So there he was, using a wheelchair, but with the old sense of style. He was short of breath, but with the old intuitive grace.
George H.W. Bush, 89 years old, was back in the White House last week, to mark the 5,000th Points of Light Award and to remind us that there are second acts in American lives — and that often they are extraordinary.
Many American presidents have had remarkable second lives. John Quincy Adams, like Mr. Bush a member of an indispensable American political dynasty, followed his White House years with a star turn in the House. There, he distinguished himself as a man of courage and integrity by winning freedom for Africans who mutinied on the slave ship Amistad and refusing payment for arguing their case before the Supreme Court.
Later, Herbert Hoover and Jimmy Carter, like Mr. Adams single-term presidents, won the world’s applause as advocates of human rights, ranging from freedom from hunger in European war zones to freedom from fear at the polling place.
It may be that leaving the White House after a single term liberates a man to do his best work — Ohio’s Rutherford B. Hayes was a tireless advocate of educational opportunity and social mobility, for example.
Nothing changes presidents’ profiles quite so much as leaving the White House, sometimes to have those profiles polished and perhaps sanitized in their post-presidential years. Mr. Bush is our latest living example of how time can burnish a president’s profile. He left office as a caricature of an Andover-and-Ivy plutocrat, lacking feeling for the victims of an economic downturn, remote from the daily lives of the people he sought to lead, offering timeworn but irrelevant nostrums for the nation’s problems.
Today, the man who relentlessly cultivated that image of Mr. Bush, his 1992 rival Bill Clinton, regards him pre-eminently as a man of integrity and achievement. Mr. Clinton sometimes speaks fondly of Mr. Bush as the father he never had, and members of the Bush family joke that Mr. Clinton is the 41st president’s favorite son.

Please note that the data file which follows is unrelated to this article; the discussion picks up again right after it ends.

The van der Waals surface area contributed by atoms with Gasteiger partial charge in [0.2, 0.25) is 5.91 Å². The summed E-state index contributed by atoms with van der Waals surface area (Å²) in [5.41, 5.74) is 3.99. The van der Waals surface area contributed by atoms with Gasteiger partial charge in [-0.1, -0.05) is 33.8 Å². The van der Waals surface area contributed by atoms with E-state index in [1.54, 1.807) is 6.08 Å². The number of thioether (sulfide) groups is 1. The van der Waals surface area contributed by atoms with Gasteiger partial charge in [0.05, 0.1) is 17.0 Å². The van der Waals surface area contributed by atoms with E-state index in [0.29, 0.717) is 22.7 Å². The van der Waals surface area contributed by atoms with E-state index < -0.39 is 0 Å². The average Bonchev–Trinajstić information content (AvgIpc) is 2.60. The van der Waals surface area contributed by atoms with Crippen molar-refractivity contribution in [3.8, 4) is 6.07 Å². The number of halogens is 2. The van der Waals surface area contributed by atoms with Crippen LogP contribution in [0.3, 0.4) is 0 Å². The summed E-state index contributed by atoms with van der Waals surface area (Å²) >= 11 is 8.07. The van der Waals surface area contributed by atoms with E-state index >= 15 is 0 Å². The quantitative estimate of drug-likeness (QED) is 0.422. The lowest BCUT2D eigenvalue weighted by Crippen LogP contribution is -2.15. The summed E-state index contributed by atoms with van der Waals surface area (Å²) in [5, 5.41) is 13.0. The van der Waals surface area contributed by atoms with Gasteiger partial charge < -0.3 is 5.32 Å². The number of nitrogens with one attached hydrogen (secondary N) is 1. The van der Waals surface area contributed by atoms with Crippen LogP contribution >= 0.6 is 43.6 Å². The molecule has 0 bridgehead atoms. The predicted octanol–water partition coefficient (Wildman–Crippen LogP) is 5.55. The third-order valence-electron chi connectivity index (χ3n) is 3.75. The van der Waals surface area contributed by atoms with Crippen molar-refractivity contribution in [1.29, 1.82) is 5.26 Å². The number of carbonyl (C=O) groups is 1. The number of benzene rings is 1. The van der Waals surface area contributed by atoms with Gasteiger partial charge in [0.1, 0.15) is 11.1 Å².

Mr. Bush left office 20 years ago. His appearance in the East Room last week was a poignant symbol of the passing of time, and of what time’s passing can do to a presidency.
For Ulysses Grant, the passing of time has transformed the 18th president from a bumbling, corrupt drunkard placeholder into a man of intelligence, determination, shrewdness, and tolerance, particularly toward Indians.
For Ohio’s James Garfield, the passing of time transformed the 20th president from an obscure figure remembered mostly for being assassinated into a figure of grandeur and destiny, a formidable symbol of American opportunity and mobility.
For Lyndon Johnson, the passage of time transformed the 36th president from a crude if not corrupt accidental chief executive, whose ineptitude sent tens of thousands to their deaths in Vietnam, into an ambitious if not quixotic spokesman of civil rights and an advocate of social progress.
In White House remarks at last week’s event, Neil Bush said his father urged his sons — and all other Americans — to live meaningful, ambitious lives. He also urged everyone, in the younger Mr. Bush’s words, to “find the dignity and goodness in every person.”
Historical revisionism and popular reassessment often do just that, but it requires the presence of inner dignity and innate goodness in a president to accomplish it.
The elder Mr. Bush was a master of power politics in foreign affairs and hard-nosed politics in his election battles. But the country regards him today as an ineffable symbol of dignity and goodness.
Sometimes, the presidency isn’t so much a gift to an individual as it is to the nation.
David Shribman is executive editor of the Pittsburgh Post-Gazette.
Contact him at: firstname.lastname@example.org